The 85th biennial Texas Legislature won't convene until January, but pre-filing started this week, and based on what's been filed, we can already tell this session is going to dive right back into the same controversial issues legislators tackled two years ago.
Since pre-filing started Monday legislators have filed more than 200 bills in the Senate and just under 400 bills in the state House of Representatives. The bills run the gamut on the issues, touching on everything from abortion to marijuana to sanctuary cities to the question of the "tampon tax" and whether or not the Bowie knife should be formally declared the official knife of Texas. It's (almost) all interesting stuff, but we've put together five topics you might want to keep a sharp eye on once the legislative session gets rolling in January:
Abortion legislation is back, and they're going for it this time. That's right, there have already been a number of abortion-centric bills filed so far. In HB 87 State Rep. Matt Schaefer, R-Tyler, proposes modifying abortion procedures and removing the ability of a woman to have an abortion if “the fetus has a severe and irreversible abnormality.” In other words, unless that baby is going to kill the mother, she would have to carry it to term.
On the Senate side there's SB 8, also known as the Pre-Born Protection and Dignity Act by Senate Health and Human Services Committee Chairman Charles Schwertner, and Senators Jane Nelson, Charles Perry, Donna Campbell and Lois Kolkhorst which would legislate against partial-birth abortions and how to handle fetal tissue.
Then there's HB 201 that would mandate disposing of all fetal remains left from abortions via burial. Any health facility that doesn't go along with these rules could see its license suspended or revoked. There's also a bill filed that would require a monthly abortion rate to be submitted and posted to the Texas Department of State Health Services.
In other words, even though the U.S. Supreme Court struck down the state laws on abortion that were some of the strictest ever put on the books, state GOP lawmakers are gearing up to try again.
Trumped-up trickle-down immigration law. Just in case anyone thought all of that immigration debate was just on the national level, the state Legislature is offering up proof that it is not just a national topic. Immigration-related issues are also going to get the spotlight during the upcoming session. State Sen. Charles Perry filed a bill to that would ban "sanctuary city" policies that discourage local law enforcement from digging into the immigration status of people who have been arrested.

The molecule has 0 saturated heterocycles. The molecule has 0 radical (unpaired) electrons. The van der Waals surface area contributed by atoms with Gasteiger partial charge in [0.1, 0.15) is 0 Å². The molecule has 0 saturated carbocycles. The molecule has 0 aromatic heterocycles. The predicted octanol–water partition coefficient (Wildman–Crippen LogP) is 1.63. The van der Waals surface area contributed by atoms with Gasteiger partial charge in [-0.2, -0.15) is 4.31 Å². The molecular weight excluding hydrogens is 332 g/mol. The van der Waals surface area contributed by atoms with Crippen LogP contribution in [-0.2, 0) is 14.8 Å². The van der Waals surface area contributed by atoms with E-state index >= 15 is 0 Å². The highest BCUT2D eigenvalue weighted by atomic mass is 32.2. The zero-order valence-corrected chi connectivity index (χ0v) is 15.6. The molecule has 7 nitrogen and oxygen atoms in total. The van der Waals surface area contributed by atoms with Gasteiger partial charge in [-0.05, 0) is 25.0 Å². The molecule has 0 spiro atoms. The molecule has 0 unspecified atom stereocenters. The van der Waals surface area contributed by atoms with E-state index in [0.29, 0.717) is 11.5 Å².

Perry filed a similar bill in the last session, but it never got enough support to get out of the Senate. But this time around, Perry says his colleagues simply must pass the legislation. Why? Well, because the people have spoken by electing a Republican president and majorities in Congress, of course. “The American people made it clear that solving our illegal immigration crisis must be a priority,” Perry said in a statement. “That starts by eliminating sanctuary cities, securing our border and enforcing the immigration laws we currently have on the books.”
SB 108 is even more extreme. Under this bit of legislation, if an immigrant is convicted of committing a crime and is in the United States illegally, the person's sentence would get bumped up to the next highest level of punishment. And, rather amusingly, the punishment really gets amped up: The person, if convicted, will get a life sentence. So yeah, lawmakers don't want people here illegally, unless they are convicted criminals. In that case, we keep them forever.
Marijuana laws are up again. Marijuana is also getting looked over again. State Sen. Jose Rodriguez, D-El Paso, has filed two proposals to allow the “possession, cultivation and sale of cannabis.” Senate Joint Resolution 17 would allow the sale of cannabis in the state. SJR 18 would let it be sold for medical use.
Considering that a number of states have gone ahead and legalized pot already, it doesn't seem like such a stretch to think Texas might one day jump into the legalized marijuana game as well. But these things take time and baby steps. If the state passes this law or any of the others loosening things up here in Texas, it'll start to feel even more possible that actually legalizing it outright could happen. Sometime. Maybe.
Eliminating the "tampon tax." Most women may never have given a thought to the cost of tampons and other feminine hygiene products, but paying for these items and then paying taxes on them really adds up. Last year Cristina Garcia, a California legislator, filed a bill to end the sales tax on tampons and now some state lawmakers in Texas are following her lead.
They have filed a few different bills proposing to either eliminate the sales tax on pads, tampons and other feminine hygiene products, including HB 232 which proposes a tax break for a limited period of time. There's also SB 129 that will make these products entirely tax-free.
Another push for anti-discrimination laws. There have already been a couple of bills filed to guard against discrimination, and they're both pretty cool. HB 225 would prevent any employer from refusing to hire or firing someone based on gender, the way the person expresses their gender or sexual orientation.
There's also a housing discrimination bill in the works, HB 192, that would prevent landlords from refusing to rent to a person based on the person's gender or sexual orientation. Here in Houston, the attempt to pass our own anti-discrimination ordinance failed in a depressingly public way, but if these types of laws end up on the books in the state, they will give people trying to fight these types of discrimination more legal clout in municipalities. It's Texas of course, so the odds don't seem high of the bill passing, but you never know until you try.
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